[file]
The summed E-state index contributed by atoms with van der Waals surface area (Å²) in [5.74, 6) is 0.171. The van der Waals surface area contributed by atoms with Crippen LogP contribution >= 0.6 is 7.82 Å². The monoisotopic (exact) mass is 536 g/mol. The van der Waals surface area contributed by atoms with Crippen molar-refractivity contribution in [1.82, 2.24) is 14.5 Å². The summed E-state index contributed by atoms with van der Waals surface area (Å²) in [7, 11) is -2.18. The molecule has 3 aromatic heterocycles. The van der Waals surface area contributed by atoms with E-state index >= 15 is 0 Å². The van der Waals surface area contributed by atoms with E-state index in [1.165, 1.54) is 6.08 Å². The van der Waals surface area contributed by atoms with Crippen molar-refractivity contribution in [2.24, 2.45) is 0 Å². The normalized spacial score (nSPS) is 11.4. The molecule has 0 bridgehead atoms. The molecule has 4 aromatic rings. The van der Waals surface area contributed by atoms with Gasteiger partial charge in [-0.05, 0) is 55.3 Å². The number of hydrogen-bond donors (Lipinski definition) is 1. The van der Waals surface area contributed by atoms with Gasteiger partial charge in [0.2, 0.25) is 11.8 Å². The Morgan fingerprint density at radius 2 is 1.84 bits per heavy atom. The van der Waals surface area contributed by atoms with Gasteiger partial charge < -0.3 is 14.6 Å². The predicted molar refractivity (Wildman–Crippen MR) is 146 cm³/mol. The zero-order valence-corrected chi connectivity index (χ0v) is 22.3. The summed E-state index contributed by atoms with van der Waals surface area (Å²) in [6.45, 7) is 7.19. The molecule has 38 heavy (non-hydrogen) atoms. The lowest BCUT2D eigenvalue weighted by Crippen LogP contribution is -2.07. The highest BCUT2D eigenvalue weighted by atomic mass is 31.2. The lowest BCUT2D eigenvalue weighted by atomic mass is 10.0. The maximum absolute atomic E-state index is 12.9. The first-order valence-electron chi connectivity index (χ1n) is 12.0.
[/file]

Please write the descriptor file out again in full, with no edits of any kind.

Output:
The summed E-state index contributed by atoms with van der Waals surface area (Å²) in [5.74, 6) is 0.171. The van der Waals surface area contributed by atoms with Crippen LogP contribution >= 0.6 is 7.82 Å². The monoisotopic (exact) mass is 536 g/mol. The van der Waals surface area contributed by atoms with Crippen molar-refractivity contribution in [1.82, 2.24) is 14.5 Å². The summed E-state index contributed by atoms with van der Waals surface area (Å²) in [7, 11) is -2.18. The molecule has 3 aromatic heterocycles. The van der Waals surface area contributed by atoms with E-state index >= 15 is 0 Å². The van der Waals surface area contributed by atoms with E-state index in [1.165, 1.54) is 6.08 Å². The van der Waals surface area contributed by atoms with Crippen molar-refractivity contribution in [2.24, 2.45) is 0 Å². The normalized spacial score (nSPS) is 11.4. The molecule has 0 bridgehead atoms. The molecule has 4 aromatic rings. The van der Waals surface area contributed by atoms with Gasteiger partial charge in [-0.05, 0) is 55.3 Å². The number of hydrogen-bond donors (Lipinski definition) is 1. The van der Waals surface area contributed by atoms with Gasteiger partial charge in [0.2, 0.25) is 11.8 Å². The Morgan fingerprint density at radius 2 is 1.84 bits per heavy atom. The van der Waals surface area contributed by atoms with Gasteiger partial charge < -0.3 is 14.6 Å². The predicted molar refractivity (Wildman–Crippen MR) is 146 cm³/mol. The zero-order valence-corrected chi connectivity index (χ0v) is 22.3. The summed E-state index contributed by atoms with van der Waals surface area (Å²) in [6.45, 7) is 7.19. The molecule has 38 heavy (non-hydrogen) atoms. The lowest BCUT2D eigenvalue weighted by Crippen LogP contribution is -2.07. The highest BCUT2D eigenvalue weighted by atomic mass is 31.2. The lowest BCUT2D eigenvalue weighted by atomic mass is 10.0. The maximum absolute atomic E-state index is 12.9. The first-order valence-electron chi connectivity index (χ1n) is 12.0.